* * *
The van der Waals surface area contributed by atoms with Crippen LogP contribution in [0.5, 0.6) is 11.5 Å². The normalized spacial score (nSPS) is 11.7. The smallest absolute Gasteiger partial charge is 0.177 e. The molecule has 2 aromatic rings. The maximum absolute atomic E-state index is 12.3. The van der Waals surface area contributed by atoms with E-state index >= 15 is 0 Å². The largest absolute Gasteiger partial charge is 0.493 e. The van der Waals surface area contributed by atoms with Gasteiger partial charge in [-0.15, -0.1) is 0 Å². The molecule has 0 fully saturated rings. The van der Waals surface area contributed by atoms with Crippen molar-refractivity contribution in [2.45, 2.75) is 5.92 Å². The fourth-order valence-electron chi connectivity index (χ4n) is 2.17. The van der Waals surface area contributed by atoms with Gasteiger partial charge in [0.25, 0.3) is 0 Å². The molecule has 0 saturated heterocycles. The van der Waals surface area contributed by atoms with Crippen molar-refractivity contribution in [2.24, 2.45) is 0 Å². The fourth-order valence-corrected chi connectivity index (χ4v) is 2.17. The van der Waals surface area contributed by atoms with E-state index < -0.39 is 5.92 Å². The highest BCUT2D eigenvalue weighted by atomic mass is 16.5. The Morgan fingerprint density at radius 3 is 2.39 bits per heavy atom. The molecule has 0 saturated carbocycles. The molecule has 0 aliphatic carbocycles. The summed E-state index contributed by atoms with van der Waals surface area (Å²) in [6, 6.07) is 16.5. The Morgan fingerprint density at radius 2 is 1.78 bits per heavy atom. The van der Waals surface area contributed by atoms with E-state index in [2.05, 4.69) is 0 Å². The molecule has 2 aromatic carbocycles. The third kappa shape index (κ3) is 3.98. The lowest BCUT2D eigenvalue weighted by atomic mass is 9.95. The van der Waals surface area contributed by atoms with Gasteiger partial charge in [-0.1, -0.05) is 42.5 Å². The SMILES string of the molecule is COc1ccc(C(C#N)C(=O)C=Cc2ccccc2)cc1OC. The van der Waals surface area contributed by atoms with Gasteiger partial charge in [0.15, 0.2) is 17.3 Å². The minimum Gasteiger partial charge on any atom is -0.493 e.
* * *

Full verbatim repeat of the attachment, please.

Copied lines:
The van der Waals surface area contributed by atoms with Crippen LogP contribution in [0.5, 0.6) is 11.5 Å². The normalized spacial score (nSPS) is 11.7. The smallest absolute Gasteiger partial charge is 0.177 e. The molecule has 2 aromatic rings. The maximum absolute atomic E-state index is 12.3. The van der Waals surface area contributed by atoms with E-state index >= 15 is 0 Å². The largest absolute Gasteiger partial charge is 0.493 e. The van der Waals surface area contributed by atoms with Gasteiger partial charge in [-0.15, -0.1) is 0 Å². The molecule has 0 fully saturated rings. The van der Waals surface area contributed by atoms with Crippen molar-refractivity contribution in [2.45, 2.75) is 5.92 Å². The fourth-order valence-electron chi connectivity index (χ4n) is 2.17. The van der Waals surface area contributed by atoms with Gasteiger partial charge in [0.25, 0.3) is 0 Å². The molecule has 0 saturated heterocycles. The van der Waals surface area contributed by atoms with Crippen molar-refractivity contribution in [2.24, 2.45) is 0 Å². The fourth-order valence-corrected chi connectivity index (χ4v) is 2.17. The van der Waals surface area contributed by atoms with E-state index < -0.39 is 5.92 Å². The highest BCUT2D eigenvalue weighted by atomic mass is 16.5. The Morgan fingerprint density at radius 3 is 2.39 bits per heavy atom. The molecule has 0 saturated carbocycles. The molecule has 0 aliphatic carbocycles. The summed E-state index contributed by atoms with van der Waals surface area (Å²) in [6, 6.07) is 16.5. The Morgan fingerprint density at radius 2 is 1.78 bits per heavy atom. The van der Waals surface area contributed by atoms with E-state index in [2.05, 4.69) is 0 Å². The molecule has 2 aromatic carbocycles. The third kappa shape index (κ3) is 3.98. The lowest BCUT2D eigenvalue weighted by atomic mass is 9.95. The van der Waals surface area contributed by atoms with Gasteiger partial charge in [-0.1, -0.05) is 42.5 Å². The SMILES string of the molecule is COc1ccc(C(C#N)C(=O)C=Cc2ccccc2)cc1OC. The van der Waals surface area contributed by atoms with Gasteiger partial charge in [0.15, 0.2) is 17.3 Å². The minimum Gasteiger partial charge on any atom is -0.493 e.